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Re: Australian dino naming

chris writes:

While on the topic of dino naming, I have a question.

I recently purchased AMAZING FACTS ABOUT AUSTRALIAN DINOSAURS by S. Hocknull and A. Cook and a number of species have generic names e.g. Titanosaur, theropod dinosaur, pterosaur, Richmond pliosaur, freshwater plesiosaur, ankylosaur, allosauroid etc. Is there a reason the naming process hasn't proceeded further in these cases?

Three possible reasons:

(1). Many fossils are too fragmentary and/or undiagnostic to be formally named. I think everyone would agree that putting names to the likes of *Rapator* and *Walgettosuchus* was a bad idea. As far as I know, freshwater plesiosaur remains are all isolated teeth from the Victorian sites.

(2). It can take decades from initial discovery for a specimen to be prepared, described and published. The Richmond pliosaur and the more recent Queensland ?titanosauriforms (Elliot, Mary, and friends) will almost certainly be formally described in the future. Eric the pliosaur was found in 1987, but not formally described (as *Umoonasaurus*) until 2006. *Minmi* was found in 1964, but not described until 1980. Muttaburrasaurus: 1963 to 1981. So there's typically a 15-20 year gap between discovery and formal description these days. Of course back in the 20s and 30s they would have been prepared and described within a year or two (*Austrosaurus* was described the year it was found).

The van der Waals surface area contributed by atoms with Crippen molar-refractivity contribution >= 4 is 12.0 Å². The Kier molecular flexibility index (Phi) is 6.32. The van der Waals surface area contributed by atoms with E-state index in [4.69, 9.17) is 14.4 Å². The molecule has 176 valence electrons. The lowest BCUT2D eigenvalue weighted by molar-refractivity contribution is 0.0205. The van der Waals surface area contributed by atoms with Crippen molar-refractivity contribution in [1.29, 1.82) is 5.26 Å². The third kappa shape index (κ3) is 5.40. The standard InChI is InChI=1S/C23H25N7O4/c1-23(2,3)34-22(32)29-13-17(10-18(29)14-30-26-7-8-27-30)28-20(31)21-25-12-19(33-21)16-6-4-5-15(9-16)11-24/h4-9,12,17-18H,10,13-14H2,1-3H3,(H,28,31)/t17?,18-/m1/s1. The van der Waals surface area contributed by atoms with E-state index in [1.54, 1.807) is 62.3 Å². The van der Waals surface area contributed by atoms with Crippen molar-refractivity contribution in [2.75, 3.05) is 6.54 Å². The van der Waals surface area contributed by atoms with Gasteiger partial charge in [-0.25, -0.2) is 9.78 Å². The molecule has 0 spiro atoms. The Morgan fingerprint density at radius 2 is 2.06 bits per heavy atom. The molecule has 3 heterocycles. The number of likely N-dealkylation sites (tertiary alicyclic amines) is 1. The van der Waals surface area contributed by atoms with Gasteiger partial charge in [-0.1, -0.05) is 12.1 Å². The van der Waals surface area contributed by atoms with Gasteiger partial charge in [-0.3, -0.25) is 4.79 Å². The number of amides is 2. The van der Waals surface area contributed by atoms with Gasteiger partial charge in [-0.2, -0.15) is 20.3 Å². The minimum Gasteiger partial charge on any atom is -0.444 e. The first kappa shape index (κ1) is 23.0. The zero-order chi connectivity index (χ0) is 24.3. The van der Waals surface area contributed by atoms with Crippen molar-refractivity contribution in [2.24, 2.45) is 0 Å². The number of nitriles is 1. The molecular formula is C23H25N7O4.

(3). Some of the more unpronouncable names may have been omitted from the book, if it was targetted at a wider non-professional audience. However I suspect that the first two points account for most of the non-formal names you mentioned.


Dann Pigdon
GIS / Archaeologist         http://www.geocities.com/dannsdinosaurs
Melbourne, Australia        http://heretichides.soffiles.com